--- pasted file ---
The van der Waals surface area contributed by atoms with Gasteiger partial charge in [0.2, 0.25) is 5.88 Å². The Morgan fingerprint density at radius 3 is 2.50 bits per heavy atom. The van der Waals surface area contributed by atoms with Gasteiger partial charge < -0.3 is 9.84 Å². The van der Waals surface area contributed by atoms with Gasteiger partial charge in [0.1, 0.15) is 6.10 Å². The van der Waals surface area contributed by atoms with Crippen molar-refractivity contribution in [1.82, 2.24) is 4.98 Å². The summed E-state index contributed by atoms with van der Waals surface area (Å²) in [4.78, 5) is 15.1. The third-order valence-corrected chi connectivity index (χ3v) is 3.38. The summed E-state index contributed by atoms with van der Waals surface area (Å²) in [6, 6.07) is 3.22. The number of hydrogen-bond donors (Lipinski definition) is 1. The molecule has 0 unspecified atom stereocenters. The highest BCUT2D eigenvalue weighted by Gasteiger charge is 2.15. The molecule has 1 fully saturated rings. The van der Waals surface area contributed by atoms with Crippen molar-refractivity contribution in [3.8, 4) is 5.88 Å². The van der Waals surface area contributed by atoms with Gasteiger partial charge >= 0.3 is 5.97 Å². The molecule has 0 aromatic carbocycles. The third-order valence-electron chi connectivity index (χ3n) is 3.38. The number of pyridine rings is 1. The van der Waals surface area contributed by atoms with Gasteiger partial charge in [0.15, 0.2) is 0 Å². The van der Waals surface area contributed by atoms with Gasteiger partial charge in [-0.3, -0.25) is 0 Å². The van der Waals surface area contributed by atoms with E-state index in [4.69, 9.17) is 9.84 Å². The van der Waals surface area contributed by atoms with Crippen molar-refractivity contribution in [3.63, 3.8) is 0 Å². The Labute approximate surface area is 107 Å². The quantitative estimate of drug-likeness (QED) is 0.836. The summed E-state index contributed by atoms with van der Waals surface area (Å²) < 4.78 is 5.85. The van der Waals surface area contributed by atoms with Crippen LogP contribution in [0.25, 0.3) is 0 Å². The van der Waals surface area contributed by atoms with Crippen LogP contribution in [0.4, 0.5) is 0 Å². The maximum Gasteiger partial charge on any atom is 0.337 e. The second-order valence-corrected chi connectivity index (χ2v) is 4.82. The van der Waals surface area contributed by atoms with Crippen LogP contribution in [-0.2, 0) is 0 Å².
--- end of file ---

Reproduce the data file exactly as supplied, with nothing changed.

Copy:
The van der Waals surface area contributed by atoms with Gasteiger partial charge in [0.2, 0.25) is 5.88 Å². The Morgan fingerprint density at radius 3 is 2.50 bits per heavy atom. The van der Waals surface area contributed by atoms with Gasteiger partial charge < -0.3 is 9.84 Å². The van der Waals surface area contributed by atoms with Gasteiger partial charge in [0.1, 0.15) is 6.10 Å². The van der Waals surface area contributed by atoms with Crippen molar-refractivity contribution in [1.82, 2.24) is 4.98 Å². The summed E-state index contributed by atoms with van der Waals surface area (Å²) in [4.78, 5) is 15.1. The third-order valence-corrected chi connectivity index (χ3v) is 3.38. The summed E-state index contributed by atoms with van der Waals surface area (Å²) in [6, 6.07) is 3.22. The number of hydrogen-bond donors (Lipinski definition) is 1. The molecule has 0 unspecified atom stereocenters. The highest BCUT2D eigenvalue weighted by Gasteiger charge is 2.15. The molecule has 1 fully saturated rings. The van der Waals surface area contributed by atoms with Crippen molar-refractivity contribution in [3.8, 4) is 5.88 Å². The van der Waals surface area contributed by atoms with Gasteiger partial charge >= 0.3 is 5.97 Å². The molecule has 0 aromatic carbocycles. The third-order valence-electron chi connectivity index (χ3n) is 3.38. The number of pyridine rings is 1. The van der Waals surface area contributed by atoms with Gasteiger partial charge in [0.15, 0.2) is 0 Å². The van der Waals surface area contributed by atoms with Gasteiger partial charge in [-0.3, -0.25) is 0 Å². The van der Waals surface area contributed by atoms with E-state index in [4.69, 9.17) is 9.84 Å². The van der Waals surface area contributed by atoms with Crippen molar-refractivity contribution in [3.63, 3.8) is 0 Å². The Labute approximate surface area is 107 Å². The quantitative estimate of drug-likeness (QED) is 0.836. The summed E-state index contributed by atoms with van der Waals surface area (Å²) < 4.78 is 5.85. The van der Waals surface area contributed by atoms with Crippen LogP contribution in [0.25, 0.3) is 0 Å². The van der Waals surface area contributed by atoms with Crippen LogP contribution in [0.4, 0.5) is 0 Å². The maximum Gasteiger partial charge on any atom is 0.337 e. The second-order valence-corrected chi connectivity index (χ2v) is 4.82. The van der Waals surface area contributed by atoms with Crippen LogP contribution in [-0.2, 0) is 0 Å².